Steve Coll Author, The Bin Ladens

It might all work, but the question is, what is the role of more troops? That's really the hard question that President Obama faces. Look, there's no chance that the Obama administration or the international community is just going to pull the plug on Afghanistan and walk away. There is a commitment to do the hard work, to prevent the Taliban from taking control of the Afghan government, from destabilizing all of South Asia, from destabilizing Pakistan.

So the question is not stay or go. The question is, are more American troops part of the solution, or are more American troops part of the problem?

And that's a hard question. And you have to start with, first, principles. What are our vital national security interests at issue in this war? I think there isn't enough clarity about the answer to that question. Certainly there's not enough clarity in the minds of the American people. So at a minimum, better communication is required.

I wonder if there is enough clarity, even inside the Obama administration, about exactly what security interests we're really fighting for here.

I think that there are two. One the president articulates all the time, and I think he's correct about it: It's a vital national security issue for the United States to defeat or disable or reduce Al Qaeda to the point where it can no longer carry out disruptive attacks against the United States or important allies of the United States.

But Al Qaeda isn't in Afghanistan. Al Qaeda is on the border. You can argue that an American presence in Afghanistan is vital to continue to prosecute that important campaign. But that's only one of the two reasons that this war matters.

The other is that the United States has a vital national security interest in a stable, modernizing South Asia. Pakistan, India, all of South Asia -- a billion and a half people are on the cusp of joining modern Asia in a march to prosperity, political normalcy and stability.

If Pakistan blows up, if the Taliban succeed in radicalizing local populations, then this region will be chronically unstable for years to come.

And why does that matter to the United States? Not least because there are more than 100 nuclear weapons already finished and extant in this region. ...

George Packer The New Yorker

George Packer

There's a lot of talk about [reassessing in 12 months]. What does that suggest about Washington's stomach for this fight? And how much can we really say after 12 months in here?

... It worries me a lot to hear it because nothing can be done in 12 months. I mean, minimal course corrections can start to be felt in 12 months.

But transformation? No way. What it tells you is the Obama administration is politically savvy and knows that after eight years of war the public has grown beyond weary. The Army and Marines have been ground down by this.

And if the results aren't there, we pull out?

We don't pull out all at once if the results aren't there. But there will be, I think, a sort of administration-wide review that may well lead to a dropping down of this level of involvement. It doesn't happen all at once. ...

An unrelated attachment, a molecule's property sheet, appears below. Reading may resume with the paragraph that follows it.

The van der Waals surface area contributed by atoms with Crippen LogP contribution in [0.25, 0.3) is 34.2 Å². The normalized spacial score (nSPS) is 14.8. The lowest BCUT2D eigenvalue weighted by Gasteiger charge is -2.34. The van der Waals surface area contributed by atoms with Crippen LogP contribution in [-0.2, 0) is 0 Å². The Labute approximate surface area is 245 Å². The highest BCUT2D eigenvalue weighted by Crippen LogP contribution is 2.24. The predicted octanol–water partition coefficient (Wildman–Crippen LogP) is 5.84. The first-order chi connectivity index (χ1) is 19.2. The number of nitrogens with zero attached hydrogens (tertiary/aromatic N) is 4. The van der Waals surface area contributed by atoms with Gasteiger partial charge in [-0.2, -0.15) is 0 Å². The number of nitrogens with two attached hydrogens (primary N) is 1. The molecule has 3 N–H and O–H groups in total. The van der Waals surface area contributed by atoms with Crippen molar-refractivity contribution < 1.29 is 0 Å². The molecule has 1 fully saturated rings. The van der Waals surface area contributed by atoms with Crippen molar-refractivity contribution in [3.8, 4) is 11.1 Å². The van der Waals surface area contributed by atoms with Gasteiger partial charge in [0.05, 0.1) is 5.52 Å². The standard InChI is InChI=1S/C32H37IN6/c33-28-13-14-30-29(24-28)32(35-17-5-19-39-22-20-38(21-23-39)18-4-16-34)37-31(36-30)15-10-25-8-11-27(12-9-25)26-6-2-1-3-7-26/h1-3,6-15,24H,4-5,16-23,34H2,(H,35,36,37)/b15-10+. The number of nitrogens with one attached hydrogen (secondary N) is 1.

[Obama] can't just say: "Oh, it didn't work. Let's try something else. Let's go to Yemen. Let's go to Somalia. Let's go home." He can't do that. So he will be stuck if it's looking worse next year than it is this year. He will be in, I think, political jeopardy at that point.

He's stuck both ways?

Well, that's the quagmire scenario. And the "q" word comes up. People are not afraid to mention it. I've been impressed by how intellectually open the officials I talked to are to the possibility of this not working.

In Iraq you used to hear this cliché, "Failure is not an option." Well, failure actually was pretty much the option they were pursuing for a very long time. I don't hear anyone saying that in Afghanistan. I hear them saying: "We're going to try. But it's going to be really hard and we don't know if it's going to work." That's a bit reassuring to me, that the people in charge have thought about what they're doing, and may even be thinking about plan B even while pursuing plan A.

Thomas Ricks Author, The Gamble

Thomas Ricks

A lot of people think I'm too pessimistic about Iraq. By contrast, I'm pretty optimistic about Afghanistan. It has a couple of things going for it.

Afghans do have a sense of national identity. And they have experienced Islamic extremist rule under the Taliban. And overwhelmingly, they didn't like it. So I think we have a natural sort of reserve both of good will and a cohesive identity in Afghanistan that will help what we're trying to do there.

I'm far more pessimistic about Pakistan, though. What worries me there is that Pakistan doesn't have a national identity, and it doesn't have a national elite that's operating in its own interest. You have this central kleptocracy, people who are just trying to grab resources, grab money for their own good, and stash it in banks out of Pakistan; that are not trying to do their best for the country.

So I worry that Pakistan will fall apart and you'll wind up with Islamic extremists running whatever remains of parts of the country. And you wind up with hazy controls on those nuclear weapons that the Pakistanis have built, at least 100 of them.

... Do the American people understand the importance of getting this right? Or is this an overstated problem?

I don't know. It's too early to actually say how large or how important these wars are. I keep on thinking of something that Ambassador Ryan Crocker said to me in Baghdad in 2008: The events for which the Iraq war will be remembered have not yet happened. I think the same is true in Afghanistan.

We don't know, really, how significant these wars will be in our history or in Middle Eastern history. I suspect they're very important for us, and even more important for the Middle East. I worry in both wars, it's not what's possible to achieve, it's what's going to happen if you don't achieve. That is to say, the upside is pretty limited. The downside is huge.

The downside in Afghanistan is Afghanistan is so destabilized that it destabilizes Pakistan, that Pakistan falls apart, and that suddenly, you have a country that has Islamic extremists, no real government, and nuclear weapons floating around. And that's Al Qaeda's dream, and it's our nightmare.

So, yeah, it's important to get it right, not for everything that you can do, but for everything that might happen if you don't get it right.

posted october 13, 2009